I guess it must be about two years since I started to learn Mandarin Chinese but recently, my brain haemorrhage has interrupted my study since my neurologist said, don’t laugh, that I should avoid too much complex thought.
Complex is exactly what Mandarin Chinese is.
My Kung Fu instructor, Neil, and I began so that, when we went on martial arts training trips to China, we would be able to speak the language and also, hopefully, get deeper into the Chinese culture, Kung Fu in particular.
I went to China, for the first time, last February, and it was almost as engaging practising the language over there as it was learning Dog Boxing with a revered Dog Style Kung Fu master.
It was an absorbing and revealing journey to Fuzhou in Southern China, not a tourist destination, so therefore all the more interesting.
It would have been a different experience without our limited skills in the language though because everyone we spoke to was delighted that we could speak any Chinese at all.
They opened up, showing us how that often inscrutable Chinese face could transform in an instant to an openly joyful and humourous expression.
Language became a bridge between our cultures, enabling us to see that really, deep down, we had much more in common than we would ever have known if we were merely passing, non-communicating strangers from continents thousands of miles apart.
I had been told before the trip that the Chinese wouldn’t understand my sense of humour and that I had to be very careful not to give offense. I just didn’t believe this and I promised myself, if I could, I would try to use what little of the language I knew to express myself and to try and understand, if only superficially, what the people I spoke to were really like as individuals.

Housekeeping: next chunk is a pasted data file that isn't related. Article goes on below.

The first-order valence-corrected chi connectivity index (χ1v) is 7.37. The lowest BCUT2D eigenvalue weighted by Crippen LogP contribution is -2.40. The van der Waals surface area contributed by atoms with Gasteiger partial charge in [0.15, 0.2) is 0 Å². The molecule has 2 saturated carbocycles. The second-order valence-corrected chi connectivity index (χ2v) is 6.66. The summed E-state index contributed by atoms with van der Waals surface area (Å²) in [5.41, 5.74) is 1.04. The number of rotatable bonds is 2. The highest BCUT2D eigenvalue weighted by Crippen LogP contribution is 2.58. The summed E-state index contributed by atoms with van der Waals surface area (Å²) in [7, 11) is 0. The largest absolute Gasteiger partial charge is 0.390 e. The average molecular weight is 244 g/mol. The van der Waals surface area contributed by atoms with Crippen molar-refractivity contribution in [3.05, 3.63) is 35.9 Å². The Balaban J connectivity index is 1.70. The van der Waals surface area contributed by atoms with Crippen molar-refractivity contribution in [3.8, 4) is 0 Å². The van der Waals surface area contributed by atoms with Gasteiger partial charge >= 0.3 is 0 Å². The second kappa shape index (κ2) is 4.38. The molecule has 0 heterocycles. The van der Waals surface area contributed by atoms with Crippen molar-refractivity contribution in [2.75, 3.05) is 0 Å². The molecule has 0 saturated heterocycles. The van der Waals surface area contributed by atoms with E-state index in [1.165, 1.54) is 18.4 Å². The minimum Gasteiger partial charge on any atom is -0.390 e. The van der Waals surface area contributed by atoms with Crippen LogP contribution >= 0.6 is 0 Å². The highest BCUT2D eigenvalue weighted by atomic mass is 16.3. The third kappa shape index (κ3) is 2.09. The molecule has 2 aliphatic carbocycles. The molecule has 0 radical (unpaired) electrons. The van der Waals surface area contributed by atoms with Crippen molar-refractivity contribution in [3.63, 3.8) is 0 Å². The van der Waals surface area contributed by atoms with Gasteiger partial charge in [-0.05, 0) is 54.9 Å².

Luckily, my humour caused no more offense than it does here in England and it was truly uplifting to crack some silly phrase and to see it greeted with uproarious laughter.
For some reason, the most successful joke was when a Chinese person asked me,if I was English and I answered in my best Mandarin, ‘No I am Chinese’.
OK, I may not be up for any of those stand-up comic awards just yet but the ice was broken and laughter revealed a shared humanity and an equal sense of irony. So, everywhere I went, I milked this line mercilessly to the same effect.
It was a real loss not being able to go back there last month because of my illness but the language lessons started again today and, it is just possible that by next February I could tell the Chinese why the chicken crossed the road and, if I dare, that there is a fly in my soup.
I was given a piece of Chinese calligraphy by our Chinese translator and friend, Chen, it hangs on my wall at home and reminds me how something that can appear to be so alien can, in time, become familiar.
Our two cultures grew up entirely independently for centuries with no common roots to either our language or our writing and yet, with just a little probing, it is possible to see that we are all looking for the same things.
I hope that governments too will acknowledge or human similarities ahead of our differences whilst acknowledging the qualities each nation has brought to this still too troubled planet.
There is some hope, weirdly, from the film industry. In China, they are making a bio-pic of the life of their famous and much mis-quoted philosopher, Confucius. The government is keen on rehabilitating him after he was banned in the Cultural Revolution.
Confucius say: ‘Be not ashamed of mistakes and thus make them into crimes.’
Now, if only all governments could learn that one.
That Chinese calligraphy, by a respected local artist, means Dog Boxer – well, so I am told – I feel real pride that I have, at least put my foot into the water of Chinese martial culture and, I guess, a touch of frustration that my Chinese calligraphy is every bit as bad as my normal handwriting.